Sixty-one percent of American adults turn to the Internet for health information, according to the Pew Research Center. And with stigmatized topics like abortion, the Internet can be a particularly important resource when other information sources are inaccessible
Research results published by UC Berkeley School of Public Health researchers in May 2020 tracked Google search data across all 50 states, showing that residents of states with limited access to contraceptives and high rates of unplanned pregnancies are more likely to turn to the internet for information about abortion. Across the US, there are an estimated 18 million Google searches on abortion each year year, including searches for the “abortion pill,” a series of two types of medication (mifepristone and misoprostol) that medically terminate a pregnancy.
New research from UC Berkeley School of Public Health researchers published in the journal PLOS One on January 21, 2021 evaluates webpage search results for popular abortion and birth control search queries, including the term “abortion pill”. The study looked at top US webpage results to queries about the abortion pill in 2018 and assessed the quality of those webpages using a comprehensive, evidence-based Family Planning Webpage Quality Assessment Tool (FPWQAT).
The FPWQAT tool assigns a quality score for each web page to determine the extent to which it provided accurate and usable information.
The researchers found that of the top five web pages resulting from the search term “abortion pill,” only the plannedparenthood.com webpage scored above 80% on the FPWQAT when accounting for both quality of information and user experience.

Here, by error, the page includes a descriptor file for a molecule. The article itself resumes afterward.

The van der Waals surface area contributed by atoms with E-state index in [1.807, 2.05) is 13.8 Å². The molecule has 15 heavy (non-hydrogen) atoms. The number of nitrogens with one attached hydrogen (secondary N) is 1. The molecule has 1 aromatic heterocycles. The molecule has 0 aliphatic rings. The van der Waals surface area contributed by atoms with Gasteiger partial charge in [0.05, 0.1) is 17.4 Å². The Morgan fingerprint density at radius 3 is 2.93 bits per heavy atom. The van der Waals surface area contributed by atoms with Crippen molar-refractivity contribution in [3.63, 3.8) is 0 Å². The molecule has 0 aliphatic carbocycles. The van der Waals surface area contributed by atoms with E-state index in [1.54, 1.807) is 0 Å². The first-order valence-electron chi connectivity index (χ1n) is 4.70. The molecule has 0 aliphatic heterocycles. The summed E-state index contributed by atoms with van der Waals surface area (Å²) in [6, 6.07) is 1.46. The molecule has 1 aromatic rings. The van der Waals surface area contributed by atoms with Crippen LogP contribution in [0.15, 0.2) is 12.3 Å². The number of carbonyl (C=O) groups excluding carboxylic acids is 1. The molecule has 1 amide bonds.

The other four top webpages—a Wikipedia.com page and three anti-abortion information webpages—scored much lower on the FPWQAT (14%-43%).
“Based on research about click-through rates for Google webpage results, we can infer that almost half of estimated click-throughs led to plannedparenthood.com, a reliable source of abortion pill information. All other top webpage results provided lower quality information in less useable formats, and three of five presented disinformation aligned with the anti-abortion interests of the website owners,” said Berkeley Public Health doctoral candidate and lead study author Elizabeth Pleasants. “The challenges of disinformation online are widespread and of growing concern, as the impacts become strikingly apparent related to COVID-19 and the 2020 election,”
The researchers hope that their work can push policymakers to make sure online information commonly presented to the public is accurate and accessible.
“Healthcare providers and consumers must be informed of online abortion pill content that is not based in current clinical evidence, while advocates and policymakers should push for online information that is credible and useable,” said Pleasants. “Promoting digital and eHealth literacy skills, as well as advocating for changes in the promotion of search results in Google to support consumer access to quality information, are vital steps to support reproductive justice and informed choice.”
The research team intends to continue with this work tracking the trustworthiness of online health information and is also bringing in the next generation of researchers.
“Our team has begun a data science class to teach more undergraduate students this methodology so that we can continue to track trustworthy and untrustworthy websites online for a variety of topics,” said study co-author Sylvia Guendelman, Berkeley Public Health professor and Maternal, Child, and Adolescent Health Program Chair.